Wild Trout Fishing in Ireland, Lough Dan, Co. Wicklow.

Lough Dan, the largest natural lake in Co. Wicklow, situated in a spectacular location close to the village of Roundwood is absolutely stuffed with free rising wild trout. With the average size knocking six – eight ounces, one in a dozen will head towards a pound+, with over the years an occasional monster up to five pounds in weight being recorded. Dark in colouration, these trout hit the fly like a steam train, fight well above their weight, and on a four weight rod provide wonderful sport.

Wild brownie tempted by a daddy long legs, Lough Dan, Co. Wicklow, Ireland.

Access to Lough Dan is limited due to most of the surrounding land being in private ownership, a feature which helps to preserve the fishing and contribute to a very unique and productive water. Having recently purchased an electric outboard motor and due its maiden voyage,  Gary had suggested Lough Dan and not having fished the lake this summer, it seemed like a good plan.

Lough Dan, Co. Wicklow, looking north towards the Cloghoge river valley.

Lough Dan is situated in a glacial valley, part of a ribbon lake system that includes Lough Tay to the north. Linked by the Cloghoge River, overlooked by Knocknacloghogue mountain, and source of the Avonmore River, the lake once was home to a strain of arctic char. I say once only because the last recorded specimen was captured in 1988. Given that these fish normally live at depth, and that the lake is lightly fished using top surface fly fishing methods, there is a possibility that the species still frequents the Lough. Peregrine falcons nest in the steep cliffs surrounding the lake, and broad leaf oak woodland extends upwards from the shoreline, painting a picture of what the Irish landscape might have looked like at the time of the first settlers.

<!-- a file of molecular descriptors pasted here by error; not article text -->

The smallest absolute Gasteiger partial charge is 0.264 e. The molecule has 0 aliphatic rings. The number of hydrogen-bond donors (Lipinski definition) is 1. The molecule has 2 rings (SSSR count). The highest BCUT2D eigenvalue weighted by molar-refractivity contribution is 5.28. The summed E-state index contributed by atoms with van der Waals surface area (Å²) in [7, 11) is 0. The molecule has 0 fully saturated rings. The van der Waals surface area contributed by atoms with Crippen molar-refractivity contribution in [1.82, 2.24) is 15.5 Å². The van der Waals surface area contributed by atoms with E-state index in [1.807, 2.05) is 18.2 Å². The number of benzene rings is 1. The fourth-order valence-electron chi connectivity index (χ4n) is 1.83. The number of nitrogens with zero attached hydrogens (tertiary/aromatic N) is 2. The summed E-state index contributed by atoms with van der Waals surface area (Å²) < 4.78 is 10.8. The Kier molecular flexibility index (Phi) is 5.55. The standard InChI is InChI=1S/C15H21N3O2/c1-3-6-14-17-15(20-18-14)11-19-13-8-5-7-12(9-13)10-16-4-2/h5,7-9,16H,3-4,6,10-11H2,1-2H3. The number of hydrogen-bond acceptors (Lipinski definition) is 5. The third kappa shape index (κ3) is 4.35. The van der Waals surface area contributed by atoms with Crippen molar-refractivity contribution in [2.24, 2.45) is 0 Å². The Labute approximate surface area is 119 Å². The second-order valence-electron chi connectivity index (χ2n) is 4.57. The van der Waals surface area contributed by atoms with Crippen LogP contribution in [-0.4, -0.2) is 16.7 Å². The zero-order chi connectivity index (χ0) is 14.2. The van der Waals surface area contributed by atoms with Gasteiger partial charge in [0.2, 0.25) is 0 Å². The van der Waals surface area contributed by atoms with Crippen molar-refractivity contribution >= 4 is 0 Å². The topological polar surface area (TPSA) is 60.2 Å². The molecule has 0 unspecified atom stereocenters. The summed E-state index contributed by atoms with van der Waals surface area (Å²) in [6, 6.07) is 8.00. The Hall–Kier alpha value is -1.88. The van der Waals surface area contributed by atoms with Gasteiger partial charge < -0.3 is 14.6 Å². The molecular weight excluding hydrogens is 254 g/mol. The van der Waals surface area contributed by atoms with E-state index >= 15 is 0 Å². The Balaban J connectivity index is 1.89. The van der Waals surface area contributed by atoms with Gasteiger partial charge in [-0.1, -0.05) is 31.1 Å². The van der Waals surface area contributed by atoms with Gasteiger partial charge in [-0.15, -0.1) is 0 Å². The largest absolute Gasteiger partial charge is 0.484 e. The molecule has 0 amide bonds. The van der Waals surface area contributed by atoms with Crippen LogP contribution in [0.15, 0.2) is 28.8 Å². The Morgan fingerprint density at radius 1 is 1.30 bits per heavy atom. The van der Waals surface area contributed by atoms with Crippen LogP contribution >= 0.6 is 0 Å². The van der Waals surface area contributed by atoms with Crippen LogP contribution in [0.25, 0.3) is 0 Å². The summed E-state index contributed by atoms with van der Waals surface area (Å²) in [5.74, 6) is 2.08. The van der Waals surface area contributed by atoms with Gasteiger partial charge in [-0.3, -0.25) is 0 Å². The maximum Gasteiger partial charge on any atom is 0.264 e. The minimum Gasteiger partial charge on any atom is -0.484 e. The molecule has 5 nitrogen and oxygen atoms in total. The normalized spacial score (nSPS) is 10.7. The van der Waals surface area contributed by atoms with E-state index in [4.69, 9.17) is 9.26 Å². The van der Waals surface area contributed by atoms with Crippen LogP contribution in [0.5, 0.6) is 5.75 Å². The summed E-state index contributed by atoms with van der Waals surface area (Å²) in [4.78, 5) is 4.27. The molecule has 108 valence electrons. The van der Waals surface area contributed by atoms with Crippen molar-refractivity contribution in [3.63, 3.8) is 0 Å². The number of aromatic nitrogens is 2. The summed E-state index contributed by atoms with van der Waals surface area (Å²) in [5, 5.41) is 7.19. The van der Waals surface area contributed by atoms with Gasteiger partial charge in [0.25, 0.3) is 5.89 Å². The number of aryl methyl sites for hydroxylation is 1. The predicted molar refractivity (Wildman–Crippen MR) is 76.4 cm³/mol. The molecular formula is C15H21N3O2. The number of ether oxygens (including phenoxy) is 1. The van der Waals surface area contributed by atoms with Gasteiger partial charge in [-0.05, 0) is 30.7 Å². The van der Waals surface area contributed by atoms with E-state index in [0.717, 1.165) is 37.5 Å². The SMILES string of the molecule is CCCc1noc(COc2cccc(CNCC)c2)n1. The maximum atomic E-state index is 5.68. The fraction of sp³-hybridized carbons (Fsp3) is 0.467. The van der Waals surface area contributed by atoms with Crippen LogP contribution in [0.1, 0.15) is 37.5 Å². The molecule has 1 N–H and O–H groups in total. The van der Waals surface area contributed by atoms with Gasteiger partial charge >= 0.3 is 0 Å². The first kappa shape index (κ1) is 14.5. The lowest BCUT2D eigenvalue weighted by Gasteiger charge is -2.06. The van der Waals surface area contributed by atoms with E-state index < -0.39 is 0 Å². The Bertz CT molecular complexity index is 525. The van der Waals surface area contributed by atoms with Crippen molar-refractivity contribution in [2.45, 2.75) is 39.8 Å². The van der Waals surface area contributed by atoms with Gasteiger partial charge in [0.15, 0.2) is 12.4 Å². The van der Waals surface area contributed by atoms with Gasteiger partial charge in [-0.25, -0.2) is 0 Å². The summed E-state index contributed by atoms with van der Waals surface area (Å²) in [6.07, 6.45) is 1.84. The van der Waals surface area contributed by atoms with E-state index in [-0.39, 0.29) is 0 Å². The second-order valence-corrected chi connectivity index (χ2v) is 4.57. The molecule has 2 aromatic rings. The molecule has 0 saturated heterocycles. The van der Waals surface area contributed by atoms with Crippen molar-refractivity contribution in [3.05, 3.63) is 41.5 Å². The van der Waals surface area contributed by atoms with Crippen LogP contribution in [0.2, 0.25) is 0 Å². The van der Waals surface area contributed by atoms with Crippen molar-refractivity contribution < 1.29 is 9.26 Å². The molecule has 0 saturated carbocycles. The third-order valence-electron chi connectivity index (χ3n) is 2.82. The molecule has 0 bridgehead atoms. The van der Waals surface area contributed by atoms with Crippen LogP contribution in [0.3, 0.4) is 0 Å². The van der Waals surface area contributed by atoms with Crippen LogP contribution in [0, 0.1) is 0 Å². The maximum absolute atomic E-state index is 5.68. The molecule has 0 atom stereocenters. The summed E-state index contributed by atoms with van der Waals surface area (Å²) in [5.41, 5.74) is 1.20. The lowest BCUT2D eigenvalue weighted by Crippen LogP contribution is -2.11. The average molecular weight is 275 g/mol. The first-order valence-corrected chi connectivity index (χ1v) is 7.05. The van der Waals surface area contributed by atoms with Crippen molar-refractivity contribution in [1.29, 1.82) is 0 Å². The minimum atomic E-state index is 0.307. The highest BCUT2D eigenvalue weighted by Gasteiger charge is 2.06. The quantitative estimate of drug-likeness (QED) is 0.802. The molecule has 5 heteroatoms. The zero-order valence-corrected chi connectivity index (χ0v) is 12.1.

Gary casting a team of wet flies, Lough Dan, Co. Wicklow.

The day was warm with a steady southerly breeze blowing up the lake providing ideal conditions to drift the eastern shore. Putting up a team of wet flies to include a Wicklow Killer on the point, Daddy Long Legs on the middle dropper, and a Bibio on the top, Gary fished with a Peter Ross on the point, a daddy in the middle, and a small Silver Dabbler on the top. Choosing a drift starting at the mouth of the Avonmore we were pushed north at a fair clip by the breeze. Adjusting the line of drift by occasional reverse or forward touches on the engine we contacted fish immediately setting a pattern which lasted all day.

Wild trout, Lough Dan, Co. Wicklow, Ireland.

Casting long and stripping fast trout rose to the flies in spectacular fashion, head and tailing, sub surface boils, and mini explosions of water. They took the point fly on the strip, the top dropper on the dibble, even snatched at flies as they were being raised to recast. On hooking the fish felt twice their weight, plump and strong, Gary and I lost count of how many we caught. Top flies on the day were the daddy long legs and the silver dabbler indicating a September diet of fry and terrestrials. At five pm with the skies clouding over we called it a day. Wild trout fishing is not always about big fish. The great western lakes of Corrib and Mask may steal all the glory in terms of large trout and mayfly hatches, but for rapid fire bread and butter wild trout fishing in a glorious location Lough Dan, Co. Wicklow is hard to beat.

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